For many of us, our own histories can serve as a way to measure the gradual increase in screen time that most adults experience. Millennials have gone through a rather jarring transition from engine-block-sized TVs to smartphones in over 30 years, and evidence suggests that younger generations aren’t really bothered by anything that doesn’t fit in their pockets.
Of course, the very nature of the modern workforce requires everyone to have access to a computer, which is arguably where generations come together. Computers have been used in the workplace since the 1930s, but it wasn’t until the early 1990s that they really became commonplace in offices. Fans of the American sitcom “Friends” will no doubt remember Chandler’s 1994 laptop, which had an almighty 4MB of RAM.
As the cost of the technology fell (inflation-adjusted $6,756 for Chandler’s Compaq Contura), screen time increased. In fact, outside of work, some people can spend extended periods of time on individual websites.For example, according to Findings from a survey conducted by ExpressVPN With Gen Z’s use of social media, 14% of 16-24 year olds spend more than 5 hours a day on the video site YouTube.
Since we also spend six hours a day looking at screens at work, the time we spend looking at something—anything—something else seems trivial. Unfortunately, it’s not just a potential health crisis for humans.There is evidence that all described screen time is To quote Happy Mag, an “invisible pollutant” – This is a progressively worsening problem.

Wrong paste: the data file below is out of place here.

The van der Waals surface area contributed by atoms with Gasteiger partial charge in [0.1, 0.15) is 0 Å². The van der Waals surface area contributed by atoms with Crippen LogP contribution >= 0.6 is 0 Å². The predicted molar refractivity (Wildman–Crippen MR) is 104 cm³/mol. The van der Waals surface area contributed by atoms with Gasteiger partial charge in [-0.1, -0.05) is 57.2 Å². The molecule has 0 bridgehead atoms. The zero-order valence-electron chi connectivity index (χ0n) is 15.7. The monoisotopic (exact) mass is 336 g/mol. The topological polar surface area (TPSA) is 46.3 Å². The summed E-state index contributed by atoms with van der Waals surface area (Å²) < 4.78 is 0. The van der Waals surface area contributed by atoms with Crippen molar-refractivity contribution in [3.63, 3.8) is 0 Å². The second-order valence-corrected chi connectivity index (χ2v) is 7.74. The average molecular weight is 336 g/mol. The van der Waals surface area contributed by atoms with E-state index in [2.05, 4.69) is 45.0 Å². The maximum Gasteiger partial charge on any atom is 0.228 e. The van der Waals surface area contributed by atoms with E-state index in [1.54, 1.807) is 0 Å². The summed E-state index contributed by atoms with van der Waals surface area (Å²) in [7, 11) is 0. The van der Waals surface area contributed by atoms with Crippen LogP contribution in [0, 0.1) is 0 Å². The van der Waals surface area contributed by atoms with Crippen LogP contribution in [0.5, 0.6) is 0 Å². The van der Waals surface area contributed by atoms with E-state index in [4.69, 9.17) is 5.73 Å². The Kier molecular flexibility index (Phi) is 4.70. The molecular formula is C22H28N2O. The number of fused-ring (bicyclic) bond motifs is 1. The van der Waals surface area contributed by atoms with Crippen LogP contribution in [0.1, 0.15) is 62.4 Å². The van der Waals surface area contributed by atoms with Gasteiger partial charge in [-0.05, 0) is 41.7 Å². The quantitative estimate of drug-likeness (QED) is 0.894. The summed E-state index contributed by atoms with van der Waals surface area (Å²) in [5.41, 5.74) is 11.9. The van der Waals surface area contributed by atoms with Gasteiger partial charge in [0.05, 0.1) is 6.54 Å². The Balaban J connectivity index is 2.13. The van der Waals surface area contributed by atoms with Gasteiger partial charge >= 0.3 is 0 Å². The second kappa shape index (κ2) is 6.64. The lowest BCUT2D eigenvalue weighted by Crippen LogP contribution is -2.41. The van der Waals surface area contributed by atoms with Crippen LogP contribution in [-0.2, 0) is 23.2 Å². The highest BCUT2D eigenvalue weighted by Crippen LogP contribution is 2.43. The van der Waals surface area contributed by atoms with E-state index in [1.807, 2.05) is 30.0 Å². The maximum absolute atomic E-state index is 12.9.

The same source states that conventional TV produces 88 grams of carbon dioxide per hour, while watching Netflix for the same time produces 1681.5 grams of carbon dioxide, an increase of 1810.8%.Although there is a lot to say Environmental damage from old TVsToxic, but it is undeniable that the process of technological progress is also contributing to climate change.
The concept of screen time replacing plastics and other traditional pollutants is not a new one, but must become part of the public’s collective consciousness. The Independent claims that modern people spend 40% of their time in front of one screen or another. If we take into account that a website produces the equivalent of a boiling kettle (6.8 grams) of carbon dioxide, the environmental impact must have been significant.
But let’s get back to the most important word in this article – invisibility. How can something that has no physical existence cause pollution? Just a website is almost irrelevant, but with cellphones and computers requiring electricity and social media relying on vast server farms to operate, the internet is eroding the planet’s remaining defenses. Unfortunately, finding a way out is not easy.
All in all, while we’ve all been warned that watching TV can give us boxy eyes, now have to worry about an environment where screen time is out of control.
Articles submitted by community writers